Tuesday, October 24, 2017

Mourning Perfectly

As an adult, I have fallen in love with the emotional side of the Atonement—the understanding that when we face trials, Christ “is not a silent observer. He Himself knows personally and infinitely the pain we face.” (Source) For too much of my life, I associated the Atonement only with sin. The Atonement was of course happy because it allowed me to be forgiven, but there was guilt associated with taking advantage of the Atonement, because it meant I had screwed up.

But “the pains of all men, yea, the pains of every living creature” (2 Nephi 9:21) that he suffered are not all connected to sin. And turning to Christ in our moments of pain, particularly during the trials for which we bear no responsibility, is a hopeful, miraculous experience. It’s one I have complete faith in. I know that Christ understands precisely what I’m feeling, even when no one else does.

While I’ve spent the last few years coming to better understand this side of the Atonement, gaining a greater testimony of it, I still don’t understand how it works. How can these abstract emotions be shared? How did he feel what I feel? How does Christ relieve this pain? Much of the how is obviously beyond my comprehension. But I’ve also spent some time recently wondering if maybe I understand more than I thought I did.

As followers of Christ, we’re expected to, among other things, “mourn with those that mourn.” (Mosiah 18:9) I can’t speak for everyone, but this comes naturally to me when the one mourning is someone I love. And even when I have no direct connection to a trial they’re facing, their grief becomes—to a small extent—my own. Simply put, when a loved one mourns, I too mourn. I know I don’t mourn their losses as deeply as they do. I don’t feel them as acutely as they do. But they’re real to me. Sometimes sadness penetrates my soul as if I personally experienced a loss.

And I’m a mere mortal with a limited capacity to love.

But Christ isn’t mortal. And his love is perfect and eternal. I wonder if his time suffering for us occurred not just because he loved us and was willing to suffer but because he loves us and so he had to suffer. Meaning, he saw what each of us would face in our lives. And he saw how sad or alone or depressed or despondent these experiences would make us feel. Just as we automatically mourn with our loved ones who mourn, maybe he automatically suffered the very feelings we would eventually suffer.

Wednesday, March 8, 2017

A Day Without a Woman

I participated in the Women's Strike, despite waffling about the decision to do so and feeling reluctant even once the decision was made. I participated in the Women's Strike, and it wasn't empowering. I felt bored. I felt pointless. I felt guilty. I felt embarrassed. But I didn't feel empowered. Ultimately, the reasons I was skeptical about participating turned out to be the reasons A Day Without A Woman ended up feeling, for me, like a day without a purpose. 

Why did I want to participate? 

I'm a feminist. I care about women's issues. And I regret not participating in the Women's March. I had a lot of reasons for not joining in that display of solidarity, but that weekend as I read news coverage and scrolled through Twitter, I felt I had let my gender down. I felt I had passed up a chance to unify. I felt I had missed out on part of history. I realized too late that what I had perceived as a lack of focus regarding the mission of the march was actually the purpose. On that incredible day, people found their voice. And it didn't matter that the voices lacked unison; they had harmony.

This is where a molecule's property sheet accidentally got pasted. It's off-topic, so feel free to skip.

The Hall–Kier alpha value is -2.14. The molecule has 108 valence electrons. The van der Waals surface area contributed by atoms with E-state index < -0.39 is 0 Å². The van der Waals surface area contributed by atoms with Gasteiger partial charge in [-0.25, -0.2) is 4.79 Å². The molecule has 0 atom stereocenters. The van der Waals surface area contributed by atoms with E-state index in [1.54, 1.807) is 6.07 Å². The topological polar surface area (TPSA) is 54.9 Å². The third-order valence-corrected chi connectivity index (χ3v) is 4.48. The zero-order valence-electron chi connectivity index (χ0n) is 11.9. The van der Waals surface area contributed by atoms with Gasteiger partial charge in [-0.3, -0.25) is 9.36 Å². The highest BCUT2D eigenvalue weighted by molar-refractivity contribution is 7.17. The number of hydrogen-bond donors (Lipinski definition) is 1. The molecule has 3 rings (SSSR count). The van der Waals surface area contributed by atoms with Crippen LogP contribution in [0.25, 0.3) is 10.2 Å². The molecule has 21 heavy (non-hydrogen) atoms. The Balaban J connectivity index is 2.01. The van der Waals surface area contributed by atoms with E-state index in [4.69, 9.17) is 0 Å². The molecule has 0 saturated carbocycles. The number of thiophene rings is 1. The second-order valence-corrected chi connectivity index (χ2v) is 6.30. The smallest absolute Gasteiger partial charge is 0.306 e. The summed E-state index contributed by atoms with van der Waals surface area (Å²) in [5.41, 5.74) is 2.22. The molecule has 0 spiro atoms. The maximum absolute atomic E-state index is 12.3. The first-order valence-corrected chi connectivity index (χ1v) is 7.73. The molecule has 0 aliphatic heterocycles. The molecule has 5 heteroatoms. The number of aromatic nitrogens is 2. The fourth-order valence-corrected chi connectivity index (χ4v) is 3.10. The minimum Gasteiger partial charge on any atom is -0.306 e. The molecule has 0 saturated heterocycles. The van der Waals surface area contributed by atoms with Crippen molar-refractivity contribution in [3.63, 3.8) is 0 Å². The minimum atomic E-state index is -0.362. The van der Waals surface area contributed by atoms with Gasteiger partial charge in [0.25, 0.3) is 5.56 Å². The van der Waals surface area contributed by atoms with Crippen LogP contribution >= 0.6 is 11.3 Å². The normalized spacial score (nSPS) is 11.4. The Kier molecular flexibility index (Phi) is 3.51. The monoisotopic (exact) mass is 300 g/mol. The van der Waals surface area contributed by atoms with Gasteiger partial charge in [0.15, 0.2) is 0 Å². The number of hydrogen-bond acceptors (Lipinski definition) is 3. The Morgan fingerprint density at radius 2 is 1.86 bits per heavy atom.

I liked the idea of today because it felt similar. I liked the idea of joining in a widespread expression of what women contribute in the workplace, in the economy, in society, in the family. I liked the idea of drawing attention to those contributions.  

Why was I hesitant to participate? 

While I see sexism regularly and try my best to call attention to it, I am rarely the recipient of it. I'm surrounded by great men and strong women. I have had the privilege of being judged more on my merits than on my gender. And something rang false to me about protesting when I hadn't personally been adversely impacted by nature of being female. But I also recognized that my privilege is exactly why I need to take a stand. Because there are women all over who haven't been as fortunate. 

So what was my day like?

I had told my boss I wouldn't be in and why. He respected my decision and said he'd see me Thursday. Our office's annual chili cookoff was today, and I missed that. The mock trial team I coach has quarterfinals tomorrow, and I missed their practice. I didn't spend money. I hung out with my sister and her family. I read. I watched tv. I watched footage of the Women's March organizers--who prided the movement on the peacefulness of January's march--being arrested for impeding traffic and felt embarrassed. I watched my mock trial team's message feed about practice and felt guilty. As 5 o'clock approached, the time I otherwise would have been preparing to leave work, I couldn't help but feel like I had wasted an entire day. I had accomplished nothing. Other than some temporary profile pictures, my red jeans, and a Nevertheless She Persisted tshirt, I had nothing to show for my participation in what I expected to be...something more. Something noticeable. Something meaningful. 

Do I regret participating? 

I don't know. I don't think so. I'm not even prepared to say generally that the day was unsuccessful, because I can't speak to the effect the strike might have had on others. And honestly, I'm grateful to know that this form of activism doesn't work for me. That means I can work at finding other ways to support causes I care about and, hopefully, find more fulfillment in pursuing them. 

With all that being said, I hope I hear that others had a different experience. I hope that somehow, to someone, today made the world better.